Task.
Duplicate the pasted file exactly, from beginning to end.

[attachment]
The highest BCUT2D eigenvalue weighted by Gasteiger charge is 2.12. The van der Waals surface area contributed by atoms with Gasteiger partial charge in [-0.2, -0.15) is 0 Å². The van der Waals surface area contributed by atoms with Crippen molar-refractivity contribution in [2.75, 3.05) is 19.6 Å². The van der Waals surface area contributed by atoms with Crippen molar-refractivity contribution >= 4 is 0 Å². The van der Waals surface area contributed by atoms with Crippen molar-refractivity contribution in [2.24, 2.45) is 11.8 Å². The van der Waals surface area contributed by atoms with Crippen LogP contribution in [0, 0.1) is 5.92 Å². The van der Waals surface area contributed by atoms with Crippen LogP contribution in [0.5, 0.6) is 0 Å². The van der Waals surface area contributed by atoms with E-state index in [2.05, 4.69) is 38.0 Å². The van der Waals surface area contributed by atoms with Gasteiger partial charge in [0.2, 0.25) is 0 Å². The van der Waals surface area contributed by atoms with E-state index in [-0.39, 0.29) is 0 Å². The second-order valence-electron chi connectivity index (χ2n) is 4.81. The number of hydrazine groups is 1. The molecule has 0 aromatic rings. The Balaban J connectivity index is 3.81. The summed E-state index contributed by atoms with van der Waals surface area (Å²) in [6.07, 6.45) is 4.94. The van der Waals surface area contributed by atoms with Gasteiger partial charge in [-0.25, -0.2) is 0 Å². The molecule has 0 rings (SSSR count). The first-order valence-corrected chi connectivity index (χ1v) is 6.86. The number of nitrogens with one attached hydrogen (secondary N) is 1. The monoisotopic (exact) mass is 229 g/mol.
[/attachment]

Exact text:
The highest BCUT2D eigenvalue weighted by Gasteiger charge is 2.12. The van der Waals surface area contributed by atoms with Gasteiger partial charge in [-0.2, -0.15) is 0 Å². The van der Waals surface area contributed by atoms with Crippen molar-refractivity contribution in [2.75, 3.05) is 19.6 Å². The van der Waals surface area contributed by atoms with Crippen molar-refractivity contribution >= 4 is 0 Å². The van der Waals surface area contributed by atoms with Crippen molar-refractivity contribution in [2.24, 2.45) is 11.8 Å². The van der Waals surface area contributed by atoms with Crippen LogP contribution in [0, 0.1) is 5.92 Å². The van der Waals surface area contributed by atoms with Crippen LogP contribution in [0.5, 0.6) is 0 Å². The van der Waals surface area contributed by atoms with E-state index in [2.05, 4.69) is 38.0 Å². The van der Waals surface area contributed by atoms with Gasteiger partial charge in [0.2, 0.25) is 0 Å². The van der Waals surface area contributed by atoms with E-state index in [-0.39, 0.29) is 0 Å². The second-order valence-electron chi connectivity index (χ2n) is 4.81. The number of hydrazine groups is 1. The molecule has 0 aromatic rings. The Balaban J connectivity index is 3.81. The summed E-state index contributed by atoms with van der Waals surface area (Å²) in [6.07, 6.45) is 4.94. The van der Waals surface area contributed by atoms with Gasteiger partial charge in [-0.25, -0.2) is 0 Å². The molecule has 0 rings (SSSR count). The first-order valence-corrected chi connectivity index (χ1v) is 6.86. The number of nitrogens with one attached hydrogen (secondary N) is 1. The monoisotopic (exact) mass is 229 g/mol.